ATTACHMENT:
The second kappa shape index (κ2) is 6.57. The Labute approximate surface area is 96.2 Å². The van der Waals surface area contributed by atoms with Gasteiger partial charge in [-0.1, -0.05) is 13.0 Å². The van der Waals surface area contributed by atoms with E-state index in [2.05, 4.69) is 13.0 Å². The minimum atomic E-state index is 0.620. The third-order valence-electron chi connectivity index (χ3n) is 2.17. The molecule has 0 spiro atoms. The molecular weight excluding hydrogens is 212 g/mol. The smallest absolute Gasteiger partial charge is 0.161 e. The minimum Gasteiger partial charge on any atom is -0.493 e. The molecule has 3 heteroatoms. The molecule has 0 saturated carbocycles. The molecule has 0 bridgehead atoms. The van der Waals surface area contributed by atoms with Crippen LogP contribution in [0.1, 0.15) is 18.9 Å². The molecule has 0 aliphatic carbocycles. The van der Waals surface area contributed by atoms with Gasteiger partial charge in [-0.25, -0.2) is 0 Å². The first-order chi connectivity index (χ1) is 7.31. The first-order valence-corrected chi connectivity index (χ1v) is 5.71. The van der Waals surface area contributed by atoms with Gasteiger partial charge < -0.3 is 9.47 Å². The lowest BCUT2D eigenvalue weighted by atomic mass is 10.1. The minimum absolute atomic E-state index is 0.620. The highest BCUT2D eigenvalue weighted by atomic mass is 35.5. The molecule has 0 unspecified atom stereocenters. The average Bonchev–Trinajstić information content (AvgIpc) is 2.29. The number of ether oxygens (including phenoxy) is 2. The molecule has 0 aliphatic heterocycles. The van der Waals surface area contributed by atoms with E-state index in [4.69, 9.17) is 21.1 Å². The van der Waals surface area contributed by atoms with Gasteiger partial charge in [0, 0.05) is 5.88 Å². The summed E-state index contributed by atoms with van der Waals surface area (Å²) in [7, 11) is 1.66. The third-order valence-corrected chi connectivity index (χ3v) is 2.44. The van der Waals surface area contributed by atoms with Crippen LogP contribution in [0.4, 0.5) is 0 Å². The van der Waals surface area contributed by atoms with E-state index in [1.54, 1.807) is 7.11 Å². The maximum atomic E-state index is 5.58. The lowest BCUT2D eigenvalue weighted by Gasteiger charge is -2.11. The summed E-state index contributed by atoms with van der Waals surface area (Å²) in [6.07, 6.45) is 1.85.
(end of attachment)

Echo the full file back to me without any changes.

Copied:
The second kappa shape index (κ2) is 6.57. The Labute approximate surface area is 96.2 Å². The van der Waals surface area contributed by atoms with Gasteiger partial charge in [-0.1, -0.05) is 13.0 Å². The van der Waals surface area contributed by atoms with E-state index in [2.05, 4.69) is 13.0 Å². The minimum atomic E-state index is 0.620. The third-order valence-electron chi connectivity index (χ3n) is 2.17. The molecule has 0 spiro atoms. The molecular weight excluding hydrogens is 212 g/mol. The smallest absolute Gasteiger partial charge is 0.161 e. The minimum Gasteiger partial charge on any atom is -0.493 e. The molecule has 3 heteroatoms. The molecule has 0 saturated carbocycles. The molecule has 0 bridgehead atoms. The van der Waals surface area contributed by atoms with Crippen LogP contribution in [0.1, 0.15) is 18.9 Å². The molecule has 0 aliphatic carbocycles. The van der Waals surface area contributed by atoms with Gasteiger partial charge in [-0.25, -0.2) is 0 Å². The first-order chi connectivity index (χ1) is 7.31. The first-order valence-corrected chi connectivity index (χ1v) is 5.71. The van der Waals surface area contributed by atoms with Gasteiger partial charge < -0.3 is 9.47 Å². The lowest BCUT2D eigenvalue weighted by atomic mass is 10.1. The minimum absolute atomic E-state index is 0.620. The highest BCUT2D eigenvalue weighted by atomic mass is 35.5. The molecule has 0 unspecified atom stereocenters. The average Bonchev–Trinajstić information content (AvgIpc) is 2.29. The number of ether oxygens (including phenoxy) is 2. The molecule has 0 aliphatic heterocycles. The van der Waals surface area contributed by atoms with E-state index in [4.69, 9.17) is 21.1 Å². The van der Waals surface area contributed by atoms with Gasteiger partial charge in [0, 0.05) is 5.88 Å². The summed E-state index contributed by atoms with van der Waals surface area (Å²) in [7, 11) is 1.66. The third-order valence-corrected chi connectivity index (χ3v) is 2.44. The van der Waals surface area contributed by atoms with Crippen LogP contribution in [0.4, 0.5) is 0 Å². The van der Waals surface area contributed by atoms with E-state index in [1.54, 1.807) is 7.11 Å². The maximum atomic E-state index is 5.58. The lowest BCUT2D eigenvalue weighted by Gasteiger charge is -2.11. The summed E-state index contributed by atoms with van der Waals surface area (Å²) in [6.07, 6.45) is 1.85.